Those of you who follow my work are familiar with my S.H.I.F.T. Model™. It’s a change management, goal achievement model I created after working with individuals and businesses for so many years. The “H” in the model stands for “Highlight your obstacles and categorize them.” I believe in unearthing the things that hold us back and get in our way. Only if we recognize them, acknowledge them and work with them can we rid ourselves of them at some point in time.
It’s been my experience that many times people are loath to talk about the obstacles: “Don’t focus on what’s wrong, focus on what’s right.” “Don’t dredge up bad feelings about things.” “We don’t need a complaining attitude, we need a can-do attitude around here!” There is often a lot of resistance to identifying what’s wrong.
It’s not just about creating a laundry list of what’s wrong, though. It’s also about categorizing obstacles and understanding (1) which ones are in our control, (2) which ones are within our influence and (3) which ones are out of our control. It’s amazing how much time most of us waste focusing on the things out of our control. There are many things that are upsetting to me – I pay a fortune for health insurance that I can never seem to use. My teenage daughter yells at me for seemingly no reason sometimes. People abandon and abuse animals faster than we can find them and re-home them. I can’t seem to lose those last 10 pounds, no matter what I try!
Many of these things have elements that I can influence, and I do. But they all also have elements that are completely out of my control. It’s not beneficial for me to sit around and rue the problems I have that aren’t fixable. And yet, while we don’t want to be negative and take a practical approach to identifying obstacles, most of us are perfectly happy to sit around and complain about what we can’t fix! It’s a sticky wicket, we find!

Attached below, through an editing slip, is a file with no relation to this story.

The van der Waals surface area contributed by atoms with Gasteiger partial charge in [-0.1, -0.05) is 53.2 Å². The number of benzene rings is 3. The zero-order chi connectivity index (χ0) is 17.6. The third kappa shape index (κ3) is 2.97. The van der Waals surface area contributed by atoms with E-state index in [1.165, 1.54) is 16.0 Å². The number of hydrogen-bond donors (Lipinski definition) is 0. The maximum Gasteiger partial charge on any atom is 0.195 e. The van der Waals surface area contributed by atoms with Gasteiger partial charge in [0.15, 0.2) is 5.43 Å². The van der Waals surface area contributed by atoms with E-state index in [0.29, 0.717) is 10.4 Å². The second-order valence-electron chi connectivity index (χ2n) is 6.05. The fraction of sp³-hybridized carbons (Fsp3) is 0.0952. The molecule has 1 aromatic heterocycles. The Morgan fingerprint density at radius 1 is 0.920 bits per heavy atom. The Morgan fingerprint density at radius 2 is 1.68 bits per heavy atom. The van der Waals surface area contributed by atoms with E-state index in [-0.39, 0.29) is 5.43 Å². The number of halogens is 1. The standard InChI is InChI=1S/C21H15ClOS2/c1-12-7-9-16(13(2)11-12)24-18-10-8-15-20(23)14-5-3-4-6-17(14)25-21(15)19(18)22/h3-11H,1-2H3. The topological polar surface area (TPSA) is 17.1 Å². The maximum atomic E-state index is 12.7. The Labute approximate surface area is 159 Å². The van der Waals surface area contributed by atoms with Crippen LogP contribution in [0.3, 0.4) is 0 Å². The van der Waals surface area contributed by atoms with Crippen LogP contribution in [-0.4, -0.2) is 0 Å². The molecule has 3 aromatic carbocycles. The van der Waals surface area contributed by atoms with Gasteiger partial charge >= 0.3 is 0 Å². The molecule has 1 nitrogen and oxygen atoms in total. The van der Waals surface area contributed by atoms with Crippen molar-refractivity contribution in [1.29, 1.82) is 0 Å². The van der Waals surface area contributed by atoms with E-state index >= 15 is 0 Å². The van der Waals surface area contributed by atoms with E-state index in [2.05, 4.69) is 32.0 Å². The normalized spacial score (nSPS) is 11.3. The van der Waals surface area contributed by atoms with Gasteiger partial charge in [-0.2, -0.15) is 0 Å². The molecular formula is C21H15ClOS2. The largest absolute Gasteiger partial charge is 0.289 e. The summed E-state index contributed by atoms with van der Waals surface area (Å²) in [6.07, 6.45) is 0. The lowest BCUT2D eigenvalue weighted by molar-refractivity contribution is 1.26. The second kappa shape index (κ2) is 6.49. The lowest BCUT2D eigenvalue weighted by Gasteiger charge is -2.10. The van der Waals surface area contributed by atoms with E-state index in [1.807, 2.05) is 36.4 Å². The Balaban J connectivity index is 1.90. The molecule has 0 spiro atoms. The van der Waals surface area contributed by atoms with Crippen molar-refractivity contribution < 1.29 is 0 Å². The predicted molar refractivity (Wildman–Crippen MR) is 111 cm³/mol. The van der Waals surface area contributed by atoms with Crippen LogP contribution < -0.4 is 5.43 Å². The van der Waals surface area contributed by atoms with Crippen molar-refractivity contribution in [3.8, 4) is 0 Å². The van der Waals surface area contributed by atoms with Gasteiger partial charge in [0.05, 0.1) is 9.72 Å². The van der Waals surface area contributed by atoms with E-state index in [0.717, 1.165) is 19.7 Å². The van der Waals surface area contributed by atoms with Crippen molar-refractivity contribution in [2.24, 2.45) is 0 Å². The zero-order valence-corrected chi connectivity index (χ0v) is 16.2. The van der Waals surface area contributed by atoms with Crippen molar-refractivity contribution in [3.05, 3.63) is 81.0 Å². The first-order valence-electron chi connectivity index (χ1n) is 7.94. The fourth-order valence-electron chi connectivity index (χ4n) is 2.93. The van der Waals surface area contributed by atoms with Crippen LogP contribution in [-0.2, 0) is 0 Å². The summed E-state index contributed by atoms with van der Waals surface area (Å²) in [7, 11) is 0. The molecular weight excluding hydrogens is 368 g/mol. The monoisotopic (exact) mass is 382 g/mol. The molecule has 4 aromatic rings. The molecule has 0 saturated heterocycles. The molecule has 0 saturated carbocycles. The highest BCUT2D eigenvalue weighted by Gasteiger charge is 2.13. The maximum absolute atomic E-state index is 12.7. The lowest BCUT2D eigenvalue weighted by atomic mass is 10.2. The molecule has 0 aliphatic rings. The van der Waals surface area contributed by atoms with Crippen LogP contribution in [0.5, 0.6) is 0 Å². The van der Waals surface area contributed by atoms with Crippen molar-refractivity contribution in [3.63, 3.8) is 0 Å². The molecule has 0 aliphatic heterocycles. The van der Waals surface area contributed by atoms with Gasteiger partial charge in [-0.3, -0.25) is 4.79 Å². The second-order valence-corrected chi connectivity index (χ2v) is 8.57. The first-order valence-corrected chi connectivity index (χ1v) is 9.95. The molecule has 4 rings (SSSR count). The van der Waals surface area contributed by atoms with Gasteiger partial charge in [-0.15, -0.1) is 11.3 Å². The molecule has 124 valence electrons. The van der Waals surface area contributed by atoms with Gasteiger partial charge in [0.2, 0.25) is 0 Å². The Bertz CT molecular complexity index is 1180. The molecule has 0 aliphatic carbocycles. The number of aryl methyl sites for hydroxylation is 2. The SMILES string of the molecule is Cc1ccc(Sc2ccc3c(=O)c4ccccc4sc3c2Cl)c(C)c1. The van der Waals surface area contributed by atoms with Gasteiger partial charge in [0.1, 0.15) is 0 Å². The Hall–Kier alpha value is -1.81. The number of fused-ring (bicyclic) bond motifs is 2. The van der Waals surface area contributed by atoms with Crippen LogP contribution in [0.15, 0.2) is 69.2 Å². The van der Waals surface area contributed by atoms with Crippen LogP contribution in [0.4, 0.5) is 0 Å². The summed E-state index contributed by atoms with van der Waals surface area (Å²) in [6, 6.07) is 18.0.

The process of identifying the obstacles, and then categorizing them, lets me see where I am getting stuck. Obstacles are real. They stand in our way. They prevent us from doing things we’d like to do. When we create a plan to do something differently, we need to know what we face. We need our plan to include working around, over or through those obstacles. If I want my daughter to be nicer, I know that one obstacle is that I cannot open her door without knocking (and I shouldn’t do this anyway!). The times I push myself in, I get a negative reaction. My obstacle is actually sometimes the door! It’s in my way, but she won’t open it to let me in.
Knowing this very real obstacle is there, I started to text her instead of knocking on the door when I know she doesn’t want to talk to me. It’s been amazing; she responds, and we are able to actually have an exchange without the door ever opening.
It’s a real solution, but also an interesting metaphor for me. The door doesn’t have to open, and I might still be able to find a way to work around it anyway.
Don’t be afraid of your obstacles. Know them. Account for them. Categorize them. And then plan around them. But don’t ignore them. The door will still be there and you’ll still be on the wrong side of it unless you find another route.